This year marks the 40th anniversary of Mattel's very first black Barbie®, which debuted in 1980 and was designed by fashion pioneer Kitty Black Perkins, a native of Spartanburg, South Carolina. Perkins' hard work and determination made her not only an icon of the fashion world and Mattel's first African-American designer but also a champion for diversity and inclusion in the workplace and beyond.
From her modest beginnings in the racially segregated South, Perkins went on to serve as the chief designer of fashion and doll concepts for Barbie and to be inducted into the Black Hall of Fame.
Honoring Perkins' original concept, Mattel has released a 40th Anniversary First Black Barbie Doll with an updated design. While the Barbie line had featured African-American dolls dating back to the 1960s, Perkins' design was the first doll of color to bear the Barbie name rather than that of one of Barbie's friends.
How It Began
Growing up in Spartanburg, Perkins played with dolls gifted to her by her mother's (a housekeeper) clients but could not afford to buy her own Barbie. After graduating from Carver High School (which merged with Spartanburg High School in 1970 with desegregation), where she excelled in art, a trip to California to visit family ended up being a springboard to her future success.
Deciding to stay in California to attend college, Perkins' keen eye for design led to early recognition for her work. In 1976, Perkins responded to a blind newspaper ad for a clothes designer, which turned out to be Mattel.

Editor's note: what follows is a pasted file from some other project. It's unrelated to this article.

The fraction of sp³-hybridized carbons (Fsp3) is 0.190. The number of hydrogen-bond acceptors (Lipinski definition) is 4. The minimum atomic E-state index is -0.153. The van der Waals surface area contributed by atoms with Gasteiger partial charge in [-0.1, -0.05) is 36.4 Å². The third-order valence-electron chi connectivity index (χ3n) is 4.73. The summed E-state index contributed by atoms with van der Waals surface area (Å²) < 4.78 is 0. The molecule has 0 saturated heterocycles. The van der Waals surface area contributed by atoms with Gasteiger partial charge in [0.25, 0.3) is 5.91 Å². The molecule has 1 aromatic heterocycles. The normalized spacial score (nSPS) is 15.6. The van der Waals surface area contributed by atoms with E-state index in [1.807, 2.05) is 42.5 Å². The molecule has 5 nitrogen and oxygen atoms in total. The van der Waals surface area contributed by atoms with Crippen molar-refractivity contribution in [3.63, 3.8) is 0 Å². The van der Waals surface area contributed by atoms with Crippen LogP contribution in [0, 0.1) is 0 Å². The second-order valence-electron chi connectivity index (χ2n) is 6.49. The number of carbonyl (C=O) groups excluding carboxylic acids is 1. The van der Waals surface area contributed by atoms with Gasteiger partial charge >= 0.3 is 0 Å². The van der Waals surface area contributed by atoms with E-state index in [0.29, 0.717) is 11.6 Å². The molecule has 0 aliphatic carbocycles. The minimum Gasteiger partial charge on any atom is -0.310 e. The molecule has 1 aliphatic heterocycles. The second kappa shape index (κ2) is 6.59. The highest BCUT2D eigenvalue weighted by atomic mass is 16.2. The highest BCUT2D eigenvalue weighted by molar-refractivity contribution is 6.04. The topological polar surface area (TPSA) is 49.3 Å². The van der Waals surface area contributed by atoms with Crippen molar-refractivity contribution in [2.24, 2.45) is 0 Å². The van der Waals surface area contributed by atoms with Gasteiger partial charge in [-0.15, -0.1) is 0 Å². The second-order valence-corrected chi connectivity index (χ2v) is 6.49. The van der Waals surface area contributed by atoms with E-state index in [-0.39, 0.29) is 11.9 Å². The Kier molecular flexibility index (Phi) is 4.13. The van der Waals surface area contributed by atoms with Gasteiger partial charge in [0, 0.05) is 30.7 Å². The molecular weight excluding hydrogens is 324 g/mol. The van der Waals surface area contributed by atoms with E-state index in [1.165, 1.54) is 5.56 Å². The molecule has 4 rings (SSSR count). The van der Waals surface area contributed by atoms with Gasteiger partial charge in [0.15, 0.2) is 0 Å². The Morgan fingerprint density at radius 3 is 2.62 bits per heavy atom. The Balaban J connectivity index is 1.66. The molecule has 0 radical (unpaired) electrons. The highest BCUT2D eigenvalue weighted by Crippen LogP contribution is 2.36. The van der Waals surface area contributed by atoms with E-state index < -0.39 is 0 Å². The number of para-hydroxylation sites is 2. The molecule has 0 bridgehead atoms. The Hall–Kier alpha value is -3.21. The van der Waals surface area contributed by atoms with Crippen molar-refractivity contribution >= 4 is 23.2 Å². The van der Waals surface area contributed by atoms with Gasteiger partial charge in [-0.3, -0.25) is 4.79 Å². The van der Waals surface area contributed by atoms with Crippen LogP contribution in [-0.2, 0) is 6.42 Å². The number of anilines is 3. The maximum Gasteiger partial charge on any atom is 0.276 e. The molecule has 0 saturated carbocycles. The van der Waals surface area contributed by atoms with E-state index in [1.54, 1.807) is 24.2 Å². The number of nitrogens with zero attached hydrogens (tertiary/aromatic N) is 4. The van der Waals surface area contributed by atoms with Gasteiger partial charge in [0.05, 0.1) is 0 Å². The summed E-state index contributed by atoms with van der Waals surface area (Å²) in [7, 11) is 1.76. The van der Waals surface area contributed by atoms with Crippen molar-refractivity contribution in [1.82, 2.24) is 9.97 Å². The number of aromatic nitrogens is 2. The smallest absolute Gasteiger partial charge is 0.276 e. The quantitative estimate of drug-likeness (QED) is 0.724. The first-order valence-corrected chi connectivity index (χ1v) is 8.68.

To prepare for her interview, Perkins bought her very first Barbie doll and quickly got to work designing. After being hired as Mattel's first African-American designer, Perkins went on to oversee the entire Barbie line for 25 years, twice receiving the company's highest honor, as well as the doll industry's highest honor, the Doll of the Year award.
Barbie Breaks the Diversity and Inclusion Barrier
Perkins' many contributions represent the value of inclusion and diversity efforts. Not only was she responsible for approximately one-fifth of the designs for Barbie, she also provided other designers of color with opportunities to break into the industry. That inclusion contributed to the diversity of thought necessary for Black Barbie to succeed, along with subsequent doll lines inspiring children by challenging traditional beauty standards and gender stereotypes.
According to a recent interview regarding her original black Barbie design, Perkins explained, "When I designed it, I wanted her to be the complete opposite of the traditional blonde Barbie, in that I wanted her to have different skin tones, and short, natural textured black hair instead of Barbie's long, blonde locks. . . . I wanted her to reflect what black culture was, and what was familiar to our black collectors and children that played with Barbie dolls."
After the doll's release, Perkins visited the toy stores and was gratified to see young girls' delight in finding a doll that looked like them. As Perkins stated in the interview, "I feel that was an influence on how we do black Barbie dolls now, and how we're now making Barbie dolls that have different sizes and shapes and it's not all just one figure."
This Spartanburg blogger (with my own collection of Barbie dolls lovingly stashed away somewhere in my mother's attic) would like to take a moment to honor Perkins' contributions and her remarkable journey.
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